AUBURN, ILL. (May 24, 3:15 p.m. ET) — Scanning a productive Midwest corn or soy field can provide a quick answer as to why Springfield Plastics Inc. is pumping up its production of polyethylene drainage pipes.
“It's very obvious if you're in the Midwest. It doesn't take a farmer to see where corn is three feet high or where it is a few inches, or there is no corn at all. You instantly know which has too much water,” said Steve Baker, president of Auburn, Ill.-based Springfield Plastics, in a telephone interview.
He explained that PE pipes used in drainage systems have enabled farmers to better irrigate their crops, allowing the plants to grow quicker and healthier. That's why Springfield is working 24 hours to turn out the product.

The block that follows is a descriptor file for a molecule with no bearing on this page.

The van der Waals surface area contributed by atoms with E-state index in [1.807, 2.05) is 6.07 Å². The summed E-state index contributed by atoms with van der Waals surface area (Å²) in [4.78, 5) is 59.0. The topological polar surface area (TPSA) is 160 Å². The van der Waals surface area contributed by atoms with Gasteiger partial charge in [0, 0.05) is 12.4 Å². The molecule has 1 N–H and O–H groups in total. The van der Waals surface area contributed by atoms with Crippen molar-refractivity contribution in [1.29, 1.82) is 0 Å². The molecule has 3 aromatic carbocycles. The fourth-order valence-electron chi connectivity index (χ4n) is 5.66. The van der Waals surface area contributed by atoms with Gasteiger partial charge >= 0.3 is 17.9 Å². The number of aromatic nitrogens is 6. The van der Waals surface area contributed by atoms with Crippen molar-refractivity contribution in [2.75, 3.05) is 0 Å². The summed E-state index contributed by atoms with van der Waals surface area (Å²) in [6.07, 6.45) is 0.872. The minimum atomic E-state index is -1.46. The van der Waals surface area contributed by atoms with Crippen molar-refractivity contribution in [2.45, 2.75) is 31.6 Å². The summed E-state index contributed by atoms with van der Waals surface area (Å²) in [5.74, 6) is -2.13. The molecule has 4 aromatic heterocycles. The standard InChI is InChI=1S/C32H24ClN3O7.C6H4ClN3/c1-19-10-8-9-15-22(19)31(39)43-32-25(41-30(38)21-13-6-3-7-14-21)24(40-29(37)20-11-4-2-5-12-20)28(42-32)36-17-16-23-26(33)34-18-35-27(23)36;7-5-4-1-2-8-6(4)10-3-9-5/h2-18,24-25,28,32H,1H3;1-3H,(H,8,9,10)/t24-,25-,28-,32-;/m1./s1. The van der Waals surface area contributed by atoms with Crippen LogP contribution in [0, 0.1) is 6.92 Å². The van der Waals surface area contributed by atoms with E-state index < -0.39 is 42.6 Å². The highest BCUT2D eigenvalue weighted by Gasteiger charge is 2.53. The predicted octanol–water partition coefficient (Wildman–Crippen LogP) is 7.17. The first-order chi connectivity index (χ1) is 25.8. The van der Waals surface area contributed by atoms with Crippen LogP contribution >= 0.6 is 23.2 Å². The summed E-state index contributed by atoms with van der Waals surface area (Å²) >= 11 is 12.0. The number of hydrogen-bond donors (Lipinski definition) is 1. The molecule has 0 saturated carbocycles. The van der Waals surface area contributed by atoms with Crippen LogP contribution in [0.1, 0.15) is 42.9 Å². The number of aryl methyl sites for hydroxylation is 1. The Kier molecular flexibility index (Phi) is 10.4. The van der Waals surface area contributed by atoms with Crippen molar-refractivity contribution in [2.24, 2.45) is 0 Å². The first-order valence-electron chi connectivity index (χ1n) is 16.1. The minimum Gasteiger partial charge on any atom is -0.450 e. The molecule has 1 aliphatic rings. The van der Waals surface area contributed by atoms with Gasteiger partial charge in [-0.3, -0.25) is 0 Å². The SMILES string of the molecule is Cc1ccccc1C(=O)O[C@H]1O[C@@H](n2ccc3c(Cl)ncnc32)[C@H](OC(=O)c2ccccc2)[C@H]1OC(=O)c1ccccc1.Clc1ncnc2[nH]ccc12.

That's also why the company plans to add another extrusion line that will be ready by the end of July and boost its capacity by 20 percent.
Baker declined to further elaborate on the expansion plans, but admitted that demand has been very strong.
“Over the last four to five years, we've seen significant growth in our business,” he said.
Baker credited that the company uses virgin PE resin, and the quality of the product, as reasons for its success.
He also noted that the rising costs of farming, such as for seeds, fertilizer and equipment, means that crops are more expensive, so farmers are using drainage systems as a risk management tool.
“In the Midwest, 2012 has been the perfect growing season, but the previous four were just the opposite,” said Baker, noting that high rainfall totals forced some farmers to replant crops.
The company has been making drainage pipe since 1973 and currently has 60 employees. Baker expects to add 10-12 more people as it boosts its production.